Tags: Neil Irwin | Federal Reserve | Ben Bernanke | Chairman

Author Neil Irwin: Expect Continuity at the Fed After Bernanke's Departure

By    |   Wednesday, 19 Jun 2013 09:27 AM

The expected departure of Ben Bernanke as chairman of the Federal Reserve won't bring significant changes to the direction of the central bank, according to author Neil Irwin.

"There's every reason to expect continuity," Irwin told Newsmax TV in an exclusive interview.

He cited Janet Yellen, the Fed's vice chair of the board of governors as a strong contender.

Watch our exclusive video. Story continues below.



"Whoever it is … it's hard to imagine [President Barack Obama] is looking for an abrupt change of pace or a sharp turn," he said.

"It will be somebody who basically continues the Bernanke strategy of quantitative easing and all the things they're doing to try and get the economy growing faster."

The end of Bernanke's time at the Fed should come as no surprise, said Irwin, author of "The Alchemists: Three Central Bankers and a World on Fire."

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"A lot of people he's close to said he's tired," Irwin said. "It's been a long eight years. He's ready to go back to Princeton or [write] a book or whatever he may choose to do. His term is up Jan. 31. The president has a big decision in the next few months."

Irwin added that the Fed will face a significant challenge when it comes to unwinding its "huge" balance sheet.

"What the Fed has done with all this money printing is created an extra $3 trillion on their balance sheet that used to be only $800 billion," he said.

"That's $2 trillion in … created money that's out there in the economy. Could we be laying the seeds of the next crisis by fueling [a] run-up in asset prices? Can they know when to flip the switch, when to turn it off, and then have the technical ability to do it?

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"They always can raise interest rates. They can always buy or sell the bonds they earlier bought. The question is will they have the right judgment? And that's going to be a big challenge most likely for the next Fed [chairman]. When is that moment? The Fed's been buying $85 billion a month in new money they're pumping out into the economy," he said.

"The question is when are they going to start to taper that down to $70 billion or $65 billion, whatever the number might end up being? Will they do that in September or December or next year?"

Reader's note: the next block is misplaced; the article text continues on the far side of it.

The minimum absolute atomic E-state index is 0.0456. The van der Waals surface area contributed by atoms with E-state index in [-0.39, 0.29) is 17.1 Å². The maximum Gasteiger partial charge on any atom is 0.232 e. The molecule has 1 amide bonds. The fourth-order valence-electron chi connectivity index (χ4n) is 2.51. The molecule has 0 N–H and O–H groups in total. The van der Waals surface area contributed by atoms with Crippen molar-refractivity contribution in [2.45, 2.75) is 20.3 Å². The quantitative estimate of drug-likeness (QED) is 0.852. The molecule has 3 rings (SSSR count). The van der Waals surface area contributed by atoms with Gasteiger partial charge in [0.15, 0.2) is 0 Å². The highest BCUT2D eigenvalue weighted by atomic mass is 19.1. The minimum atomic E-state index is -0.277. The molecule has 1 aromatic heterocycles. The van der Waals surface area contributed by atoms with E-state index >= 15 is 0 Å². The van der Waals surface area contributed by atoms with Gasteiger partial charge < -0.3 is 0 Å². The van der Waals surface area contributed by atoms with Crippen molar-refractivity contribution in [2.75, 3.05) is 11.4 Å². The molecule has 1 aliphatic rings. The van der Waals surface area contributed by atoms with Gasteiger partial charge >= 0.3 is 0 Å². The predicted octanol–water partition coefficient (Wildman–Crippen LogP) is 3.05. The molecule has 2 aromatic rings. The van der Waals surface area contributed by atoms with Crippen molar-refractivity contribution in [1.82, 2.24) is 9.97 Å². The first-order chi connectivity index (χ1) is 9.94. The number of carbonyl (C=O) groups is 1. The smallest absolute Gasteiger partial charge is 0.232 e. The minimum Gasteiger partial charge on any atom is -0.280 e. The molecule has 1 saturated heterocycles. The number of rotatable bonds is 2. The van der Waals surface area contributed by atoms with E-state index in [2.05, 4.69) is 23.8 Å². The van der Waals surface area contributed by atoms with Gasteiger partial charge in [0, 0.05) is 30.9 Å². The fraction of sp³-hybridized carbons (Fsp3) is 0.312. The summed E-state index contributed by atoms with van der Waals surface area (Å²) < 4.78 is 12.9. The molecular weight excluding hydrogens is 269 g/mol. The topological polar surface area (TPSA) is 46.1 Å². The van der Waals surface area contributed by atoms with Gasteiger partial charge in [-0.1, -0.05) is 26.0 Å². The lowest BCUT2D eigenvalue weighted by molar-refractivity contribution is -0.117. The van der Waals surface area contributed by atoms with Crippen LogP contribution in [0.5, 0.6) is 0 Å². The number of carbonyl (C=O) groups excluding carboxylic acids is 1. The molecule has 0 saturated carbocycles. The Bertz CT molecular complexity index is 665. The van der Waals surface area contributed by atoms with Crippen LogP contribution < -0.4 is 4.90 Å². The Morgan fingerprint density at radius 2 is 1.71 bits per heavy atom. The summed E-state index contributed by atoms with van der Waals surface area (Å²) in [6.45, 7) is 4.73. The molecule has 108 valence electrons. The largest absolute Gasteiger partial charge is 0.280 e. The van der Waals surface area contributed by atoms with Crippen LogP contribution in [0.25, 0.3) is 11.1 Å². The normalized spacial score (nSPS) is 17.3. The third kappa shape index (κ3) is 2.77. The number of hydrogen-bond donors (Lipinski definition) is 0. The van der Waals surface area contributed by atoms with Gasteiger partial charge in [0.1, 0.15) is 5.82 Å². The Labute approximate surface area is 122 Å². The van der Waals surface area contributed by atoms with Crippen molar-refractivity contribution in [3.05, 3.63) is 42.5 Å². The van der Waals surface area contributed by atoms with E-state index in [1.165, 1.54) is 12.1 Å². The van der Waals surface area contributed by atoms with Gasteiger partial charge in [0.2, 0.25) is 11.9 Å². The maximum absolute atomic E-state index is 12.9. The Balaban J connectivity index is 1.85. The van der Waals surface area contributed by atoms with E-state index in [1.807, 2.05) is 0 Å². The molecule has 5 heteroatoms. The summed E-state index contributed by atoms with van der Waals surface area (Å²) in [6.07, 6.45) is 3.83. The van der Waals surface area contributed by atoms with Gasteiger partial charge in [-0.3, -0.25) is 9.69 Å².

Irwin said that markets are overreacting to what's going on.

"The fact that markets are swinging so much based on little hints on when that date might come is a sign of how weird things have gotten in the markets, how driven by the Federal Reserve they are right now," he said.

"That is worrisome. You want to see markets up because of a stronger U.S. economy, not because of a man behind the curtain tweaking how much they buy."

He also cited concern about the Fed's independence.

"You have these institutions run by these technocrats, run by these economists who get together in private meetings and fly overseas and hang out with each other a lot … making these decisions that involve trillions of dollars of taxpayer resources being deployed on your behalf, so it's worrisome," he said.

"If the alternative is Congress meddling in the money supply, that causes problems of its own."

He added that throughout history, when elected officials are in charge, they tend to want higher inflation.

"That's what happened in the 1970s in the U.S.," he said. "That's what happened in Germany in the 1920s. You have to be careful what you ask for. We want democracy, transparency, accountability, but … you don’t want the politicians being in charge of the money supply."

Editor’s Note: Put the World’s Top Financial Minds to Work for You


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The expected departure of Ben Bernanke as chairman of the Federal Reserve won't bring significant changes to the direction of the central bank, according to author Neil Irwin.
Neil Irwin,Federal Reserve,Ben Bernanke,Chairman
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2013-27-19
Wednesday, 19 Jun 2013 09:27 AM
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